High rates of hepatitis C virus (HCV) infection among drug users are causing increasing concern among healthcare professionals. Between 60 % and 80 % of people who contract the virus become chronically infected, leading to end-stage liver disease in up to 20 % of cases, but access of drug users to treatment for hepatitis C is low. A policy briefing and a scientific monograph on hepatitis C produced by the EMCDDA are available online (EMCDDA, 2003c; EMCDDA, 2004d) (76).
The situation of drug users with regard to access to liver treatment remains in most countries to be improved. As treatment guidelines are considered an important tool for steering the provision of medical treatment, the EMCDDA carried out an analysis of guidelines for the treatment of HCV infection in drug users in the 15 'old' EU countries and Norway in 2003/2004 (77). The study found that in many countries a review of national guidance was underway, taking improved treatment options and considerably enhanced outcomes into account. Some new guidance documents referred explicitly to research that had documented the benefits for drug users if treatment was provided by interdisciplinary teams of hepatologists and drug use specialists.
Special funding is to be made available by the Global Fund against AIDS, Tuberculosis and Malaria (GFATM) to provide anti-retroviral treatment to patients in Estonia and the candidate country Bulgaria: the projected number of persons who will receive anti-retroviral treatment is 500 in Estonia and 200 in Bulgaria (GFATM Secretariat, 2004).
The main trends in the provision of low-threshold service for drug users, originally centred on needle and syringe exchange, include increased integration with other survival-orientated services, for example shelters, and healthcare and medical services, and the extension of opening hours into evenings, nights and weekends.
Faced with an increasing number of chaotic drug users with little inclination of contacting services, Dutch drug services revert to ‘friendly’ persuasion to get normally out-of-reach drug users into care. This approach – called ‘interferential’ care – provides an outreaching and assertive health service to a vulnerable group of people with multiple problems who despite an alarming situation that seriously threatens their quality of life do not make use of regular health care facilities (Roeg et al., 2004).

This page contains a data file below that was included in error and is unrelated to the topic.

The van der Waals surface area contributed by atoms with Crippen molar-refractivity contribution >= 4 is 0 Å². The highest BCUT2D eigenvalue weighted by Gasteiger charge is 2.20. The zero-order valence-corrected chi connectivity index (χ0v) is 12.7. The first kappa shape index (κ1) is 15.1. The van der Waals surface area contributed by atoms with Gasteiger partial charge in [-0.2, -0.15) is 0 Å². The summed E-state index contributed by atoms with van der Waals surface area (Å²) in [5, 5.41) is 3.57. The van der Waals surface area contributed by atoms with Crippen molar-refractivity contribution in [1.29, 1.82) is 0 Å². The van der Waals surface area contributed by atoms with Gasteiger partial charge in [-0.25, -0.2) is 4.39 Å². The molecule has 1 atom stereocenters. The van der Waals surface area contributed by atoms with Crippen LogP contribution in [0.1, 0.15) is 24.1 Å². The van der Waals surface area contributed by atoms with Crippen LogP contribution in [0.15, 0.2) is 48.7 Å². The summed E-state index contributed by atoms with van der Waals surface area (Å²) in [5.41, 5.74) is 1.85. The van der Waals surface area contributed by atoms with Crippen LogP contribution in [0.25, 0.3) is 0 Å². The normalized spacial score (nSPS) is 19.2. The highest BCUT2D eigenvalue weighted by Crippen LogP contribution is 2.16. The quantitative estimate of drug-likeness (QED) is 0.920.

Contact with drug users and those at risk is essential for the transmission of health education messages and the prevention of drug-related health damage. This has been achieved to a high degree in the Czech Republic, where a dense network of 93 services spread across the country reached more than 22 000 individual problem drug users in 2002 – more than half of the estimated population of problem drug users (Czech Republic national report, 2003, p. 35).
Several other countries acknowledge the role of low-threshold drugs services as a platform for offering basic medical care, such as wound and abscess treatments, for example the Norwegian ‘field nursing stations’. In Finland, low-threshold medical services, called ‘health counselling centres’, successfully conduct testing and vaccination campaigns. The opportunity to receive medical care is attractive even to drug users who are otherwise difficult to reach, and contact with medical staff provides a chance, over and above the occasions afforded by needle and syringe exchange, to obtain resources and referrals to services such as HIV counselling and testing, medical care and drug treatment (EMCDDA, 2004a).
The need for low-threshold services is greater in countries with ‘older’ epidemics, where long-term injectors have considerable health problems and are more marginalised and socially excluded: the increasing range of services offered might also reflect an increasing service dependency of this group.